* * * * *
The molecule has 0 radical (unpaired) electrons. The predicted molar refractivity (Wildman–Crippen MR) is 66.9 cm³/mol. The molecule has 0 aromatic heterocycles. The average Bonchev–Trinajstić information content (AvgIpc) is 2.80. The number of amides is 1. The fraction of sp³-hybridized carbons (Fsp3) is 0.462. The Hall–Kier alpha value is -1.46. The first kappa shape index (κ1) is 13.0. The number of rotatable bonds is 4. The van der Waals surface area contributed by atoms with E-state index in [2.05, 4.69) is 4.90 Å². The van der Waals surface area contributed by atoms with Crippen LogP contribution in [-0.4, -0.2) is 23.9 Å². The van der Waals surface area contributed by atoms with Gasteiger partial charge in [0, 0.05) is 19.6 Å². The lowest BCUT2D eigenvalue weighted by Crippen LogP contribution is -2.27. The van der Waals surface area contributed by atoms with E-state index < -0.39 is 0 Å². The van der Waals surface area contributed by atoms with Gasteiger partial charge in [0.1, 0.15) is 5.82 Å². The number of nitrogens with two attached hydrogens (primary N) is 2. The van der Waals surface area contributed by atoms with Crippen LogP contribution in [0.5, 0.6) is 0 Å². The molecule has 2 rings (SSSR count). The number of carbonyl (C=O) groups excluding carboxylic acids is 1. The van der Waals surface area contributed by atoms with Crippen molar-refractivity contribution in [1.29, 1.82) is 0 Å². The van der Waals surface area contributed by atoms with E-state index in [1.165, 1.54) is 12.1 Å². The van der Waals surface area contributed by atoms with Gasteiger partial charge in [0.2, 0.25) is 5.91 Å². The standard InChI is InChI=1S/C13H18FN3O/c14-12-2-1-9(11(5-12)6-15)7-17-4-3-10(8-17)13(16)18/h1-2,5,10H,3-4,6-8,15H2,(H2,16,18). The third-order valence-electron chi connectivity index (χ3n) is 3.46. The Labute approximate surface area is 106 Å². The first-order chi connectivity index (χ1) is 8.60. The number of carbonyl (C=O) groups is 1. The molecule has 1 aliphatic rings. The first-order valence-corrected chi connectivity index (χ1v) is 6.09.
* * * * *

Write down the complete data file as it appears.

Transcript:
The molecule has 0 radical (unpaired) electrons. The predicted molar refractivity (Wildman–Crippen MR) is 66.9 cm³/mol. The molecule has 0 aromatic heterocycles. The average Bonchev–Trinajstić information content (AvgIpc) is 2.80. The number of amides is 1. The fraction of sp³-hybridized carbons (Fsp3) is 0.462. The Hall–Kier alpha value is -1.46. The first kappa shape index (κ1) is 13.0. The number of rotatable bonds is 4. The van der Waals surface area contributed by atoms with E-state index in [2.05, 4.69) is 4.90 Å². The van der Waals surface area contributed by atoms with Crippen LogP contribution in [-0.4, -0.2) is 23.9 Å². The van der Waals surface area contributed by atoms with Gasteiger partial charge in [0, 0.05) is 19.6 Å². The lowest BCUT2D eigenvalue weighted by Crippen LogP contribution is -2.27. The van der Waals surface area contributed by atoms with E-state index < -0.39 is 0 Å². The van der Waals surface area contributed by atoms with Gasteiger partial charge in [0.1, 0.15) is 5.82 Å². The number of nitrogens with two attached hydrogens (primary N) is 2. The van der Waals surface area contributed by atoms with Crippen LogP contribution in [0.5, 0.6) is 0 Å². The molecule has 2 rings (SSSR count). The number of carbonyl (C=O) groups excluding carboxylic acids is 1. The van der Waals surface area contributed by atoms with Crippen molar-refractivity contribution in [1.29, 1.82) is 0 Å². The van der Waals surface area contributed by atoms with E-state index in [1.165, 1.54) is 12.1 Å². The van der Waals surface area contributed by atoms with Gasteiger partial charge in [0.2, 0.25) is 5.91 Å². The standard InChI is InChI=1S/C13H18FN3O/c14-12-2-1-9(11(5-12)6-15)7-17-4-3-10(8-17)13(16)18/h1-2,5,10H,3-4,6-8,15H2,(H2,16,18). The third-order valence-electron chi connectivity index (χ3n) is 3.46. The Labute approximate surface area is 106 Å². The first-order chi connectivity index (χ1) is 8.60. The number of carbonyl (C=O) groups is 1. The molecule has 1 aliphatic rings. The first-order valence-corrected chi connectivity index (χ1v) is 6.09.